Electric Transmission: Ranking Rate Bases, Growth and ROEs Across Regions

Electric Transmission Rankings Produce Unexpected Results Across RTOs/ISOs--In a recent report, Regulatory Research Associates, part of S&P Global Market Intelligence, provided an overview of the trends in ROEs and electric transmission rate base values approved by the Federal Energy Regulatory Commission, or FERC, for the major investor-owned utilities followed by RRA.

Following the 2006 implementation of the Federal Energy Regulatory Commission's incentive framework for new transmission investment with Order 679, and a declining interest rate environment providing access to inexpensive capital, the pace and magnitude of transmission investment increased nationwide, with many companies reporting compound annual growth rates, or CAGRs, in transmission rate base during the past five years in excess of 20%. During this time, many companies have been granted ROE incentive adders by FERC for specific transmission projects that have ranged from 25 to 150 basis points or more, in addition to the relatively standard 50-basis-point ROE adder for membership in a Regional Transmission Organization, or RTO, or an Independent System Operator, or ISO.

Some of the trends identified by RRA are summarized below.

Over the period 2011 through 2015, the average compound annual growth in rate base by RTO/ISO region ranged from a little over 7% to almost 25%. While the PJM Interconnection RTO is by far the largest region in terms of transmission rate base, the Southwest Power Pool, or SPP, reported the highest CAGR over the time period. The New York ISO, or NYISO, reported both the smallest rate base and the lowest growth rate.

On an operating company-specific basis, CAGR ranged from -1.41% to 122.3%, with Prarie Wind Transmission, jointly owned by Westar Energy, American Electric Power and Berkshire Hathaway, and located in the SPP, in the top slot, and New Hampshire Transmission, owned by NextEra and located in ISO-New England, or NE-ISO, in the bottom slot.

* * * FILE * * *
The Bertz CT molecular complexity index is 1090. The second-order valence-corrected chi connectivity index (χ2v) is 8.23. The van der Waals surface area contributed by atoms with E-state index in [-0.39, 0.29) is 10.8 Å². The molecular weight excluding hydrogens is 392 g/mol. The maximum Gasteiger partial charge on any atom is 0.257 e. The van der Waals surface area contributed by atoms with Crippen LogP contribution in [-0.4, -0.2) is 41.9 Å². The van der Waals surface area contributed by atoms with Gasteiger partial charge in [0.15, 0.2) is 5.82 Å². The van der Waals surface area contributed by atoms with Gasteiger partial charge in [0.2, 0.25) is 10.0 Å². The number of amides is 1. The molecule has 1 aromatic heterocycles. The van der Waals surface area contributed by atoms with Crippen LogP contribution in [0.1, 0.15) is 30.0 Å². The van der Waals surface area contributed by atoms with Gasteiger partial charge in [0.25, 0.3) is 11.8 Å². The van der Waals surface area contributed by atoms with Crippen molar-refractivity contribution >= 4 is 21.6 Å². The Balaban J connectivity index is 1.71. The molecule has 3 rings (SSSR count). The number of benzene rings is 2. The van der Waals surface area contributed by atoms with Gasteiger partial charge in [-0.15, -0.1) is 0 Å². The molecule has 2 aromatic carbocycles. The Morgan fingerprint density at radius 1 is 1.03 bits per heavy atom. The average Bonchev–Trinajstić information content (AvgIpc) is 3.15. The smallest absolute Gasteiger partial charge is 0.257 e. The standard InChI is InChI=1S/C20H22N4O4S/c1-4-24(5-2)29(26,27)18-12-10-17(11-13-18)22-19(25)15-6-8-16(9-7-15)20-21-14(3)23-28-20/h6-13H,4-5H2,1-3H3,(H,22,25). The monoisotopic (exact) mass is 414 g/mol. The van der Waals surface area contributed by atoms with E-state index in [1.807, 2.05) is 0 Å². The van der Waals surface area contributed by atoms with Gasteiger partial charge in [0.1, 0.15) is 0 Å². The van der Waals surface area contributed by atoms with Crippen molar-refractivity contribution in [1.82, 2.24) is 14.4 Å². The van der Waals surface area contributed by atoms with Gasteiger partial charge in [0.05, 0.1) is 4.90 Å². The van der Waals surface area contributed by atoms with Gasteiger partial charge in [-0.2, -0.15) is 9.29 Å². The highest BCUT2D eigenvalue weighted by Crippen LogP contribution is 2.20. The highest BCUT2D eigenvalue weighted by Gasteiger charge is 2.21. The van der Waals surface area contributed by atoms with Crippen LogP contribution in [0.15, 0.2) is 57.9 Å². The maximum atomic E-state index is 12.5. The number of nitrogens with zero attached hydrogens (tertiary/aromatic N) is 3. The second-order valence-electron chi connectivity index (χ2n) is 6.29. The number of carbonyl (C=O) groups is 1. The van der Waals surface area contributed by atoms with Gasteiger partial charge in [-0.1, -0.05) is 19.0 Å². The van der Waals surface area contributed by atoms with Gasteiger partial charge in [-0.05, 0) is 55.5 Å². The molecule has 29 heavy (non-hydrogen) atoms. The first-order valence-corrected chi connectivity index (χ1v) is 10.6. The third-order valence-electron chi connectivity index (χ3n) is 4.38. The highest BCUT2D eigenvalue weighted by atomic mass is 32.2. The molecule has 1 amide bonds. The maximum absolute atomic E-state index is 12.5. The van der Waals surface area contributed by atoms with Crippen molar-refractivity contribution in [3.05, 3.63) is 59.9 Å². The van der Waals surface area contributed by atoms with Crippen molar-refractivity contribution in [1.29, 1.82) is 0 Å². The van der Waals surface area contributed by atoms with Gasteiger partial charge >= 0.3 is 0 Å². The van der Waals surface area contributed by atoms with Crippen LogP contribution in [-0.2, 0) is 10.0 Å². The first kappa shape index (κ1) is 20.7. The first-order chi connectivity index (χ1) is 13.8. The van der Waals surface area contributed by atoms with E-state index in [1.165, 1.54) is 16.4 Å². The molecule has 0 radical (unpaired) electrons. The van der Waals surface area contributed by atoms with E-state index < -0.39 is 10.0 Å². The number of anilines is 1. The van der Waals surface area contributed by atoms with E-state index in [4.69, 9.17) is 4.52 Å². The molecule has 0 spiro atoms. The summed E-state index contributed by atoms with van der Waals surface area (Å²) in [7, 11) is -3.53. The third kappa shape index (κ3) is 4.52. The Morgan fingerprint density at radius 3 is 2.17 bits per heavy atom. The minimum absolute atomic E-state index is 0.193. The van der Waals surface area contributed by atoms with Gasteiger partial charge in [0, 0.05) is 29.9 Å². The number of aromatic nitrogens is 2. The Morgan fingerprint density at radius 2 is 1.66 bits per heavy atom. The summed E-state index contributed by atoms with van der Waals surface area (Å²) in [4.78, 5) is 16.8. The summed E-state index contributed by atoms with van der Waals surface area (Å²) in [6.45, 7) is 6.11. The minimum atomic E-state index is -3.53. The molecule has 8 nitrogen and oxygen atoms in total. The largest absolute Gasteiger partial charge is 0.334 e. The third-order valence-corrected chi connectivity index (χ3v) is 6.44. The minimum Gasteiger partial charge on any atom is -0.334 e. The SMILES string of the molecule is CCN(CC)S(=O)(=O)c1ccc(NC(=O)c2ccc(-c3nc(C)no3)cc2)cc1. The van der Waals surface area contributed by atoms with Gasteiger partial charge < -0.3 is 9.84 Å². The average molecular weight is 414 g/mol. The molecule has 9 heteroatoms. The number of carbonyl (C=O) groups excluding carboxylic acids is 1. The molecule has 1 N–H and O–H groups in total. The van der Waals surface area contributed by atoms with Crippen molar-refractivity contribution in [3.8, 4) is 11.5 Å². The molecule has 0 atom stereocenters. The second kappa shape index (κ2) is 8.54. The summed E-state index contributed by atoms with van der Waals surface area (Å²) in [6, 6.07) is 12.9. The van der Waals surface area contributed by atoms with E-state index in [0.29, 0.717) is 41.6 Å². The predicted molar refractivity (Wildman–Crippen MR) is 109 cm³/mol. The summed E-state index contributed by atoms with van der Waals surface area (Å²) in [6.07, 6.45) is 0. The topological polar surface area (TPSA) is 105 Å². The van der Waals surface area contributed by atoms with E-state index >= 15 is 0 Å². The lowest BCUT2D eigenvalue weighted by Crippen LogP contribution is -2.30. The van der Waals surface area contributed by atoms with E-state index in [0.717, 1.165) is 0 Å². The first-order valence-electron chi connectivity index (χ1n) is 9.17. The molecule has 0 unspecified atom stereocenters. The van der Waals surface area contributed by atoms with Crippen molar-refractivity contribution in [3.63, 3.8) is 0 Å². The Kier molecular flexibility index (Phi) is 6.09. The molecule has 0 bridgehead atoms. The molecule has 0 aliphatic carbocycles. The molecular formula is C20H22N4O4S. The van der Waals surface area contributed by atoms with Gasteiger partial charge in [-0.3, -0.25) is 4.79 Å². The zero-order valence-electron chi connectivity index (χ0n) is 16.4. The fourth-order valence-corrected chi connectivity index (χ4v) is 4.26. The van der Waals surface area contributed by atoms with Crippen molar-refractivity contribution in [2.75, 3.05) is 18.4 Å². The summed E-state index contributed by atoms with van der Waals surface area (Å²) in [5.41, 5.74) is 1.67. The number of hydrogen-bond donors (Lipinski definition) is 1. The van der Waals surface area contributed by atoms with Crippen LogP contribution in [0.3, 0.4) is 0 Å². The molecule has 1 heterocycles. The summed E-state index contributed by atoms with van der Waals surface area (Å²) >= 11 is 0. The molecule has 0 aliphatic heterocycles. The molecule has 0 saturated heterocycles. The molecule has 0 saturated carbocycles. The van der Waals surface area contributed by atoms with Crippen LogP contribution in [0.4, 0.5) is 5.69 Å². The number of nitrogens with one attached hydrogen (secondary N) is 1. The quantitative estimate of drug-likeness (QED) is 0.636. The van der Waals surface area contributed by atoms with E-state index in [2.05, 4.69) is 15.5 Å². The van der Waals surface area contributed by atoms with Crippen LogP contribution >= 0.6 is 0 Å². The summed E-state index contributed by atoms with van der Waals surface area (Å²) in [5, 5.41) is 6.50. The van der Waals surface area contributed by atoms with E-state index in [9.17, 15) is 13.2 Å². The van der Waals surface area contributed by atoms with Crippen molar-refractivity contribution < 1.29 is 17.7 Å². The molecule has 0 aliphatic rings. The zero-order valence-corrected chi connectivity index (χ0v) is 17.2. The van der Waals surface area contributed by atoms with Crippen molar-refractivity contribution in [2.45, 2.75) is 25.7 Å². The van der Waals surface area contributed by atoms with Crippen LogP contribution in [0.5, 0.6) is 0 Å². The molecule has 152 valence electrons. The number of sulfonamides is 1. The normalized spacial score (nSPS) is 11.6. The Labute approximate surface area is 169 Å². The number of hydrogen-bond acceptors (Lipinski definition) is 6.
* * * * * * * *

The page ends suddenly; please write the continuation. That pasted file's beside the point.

All three of the large investor owned utilities that operate in California, and belong to the California ISO, or, CAISO, were among the Top 10 in terms of total transmission rate base, with Edison International subsidiary Southern California Edison, in the top slot. Of the seven Top 10 slots not occupied by the California companies, four are located in PJM, two are in the MidContinent Independent System Operator, or MISO, and, one is in the NYISO.

Only three of the Top 10 largest operating companies by transmission rate base are also among the top 10 in rate base growth over the years 2011 through 2015. Of the remaining companies in the top 10, three are in PJM, three are in ISO-NE, two are in SPP, and one is in the CAISO.

Conversely, almost all of the companies that comprise the bottom 10, with respect to rate base growth rate, were in either PJM or ISO New England; the exception being Great Plains Energy subsidiary Kansas City Power & Light, which is part of SPP.

On a holding company specific basis, transmission rate base CAGRs for the companies included in the study ranged about 6% for Great Plains Energy to more than 16% for ITC Holdings.

Weighted average authorized returns for the individual operating companies studied that have project-specific incentives ranged from 10.58% for Southern California Edison to 12.07% for PPL Corporation subsidiary PPL Electric Utilities. Returns accorded individual projects ranged from 10.55% to 13%, and all but one of the companies authorized project-specific incentives were located in the Northeast or Mid-Atlantic region.

On a holding company basis, weighted average authorized ROEs ranged from 10.54% for Consilidated Edison to 12.38% for Entergy Corp. While Entergy continues to enjoy the MISO-wide authorized ROE of 12.38%, but could also be the most adversely affected holding company if a reduced ROE is ultimately adopted by FERC in a pending case.

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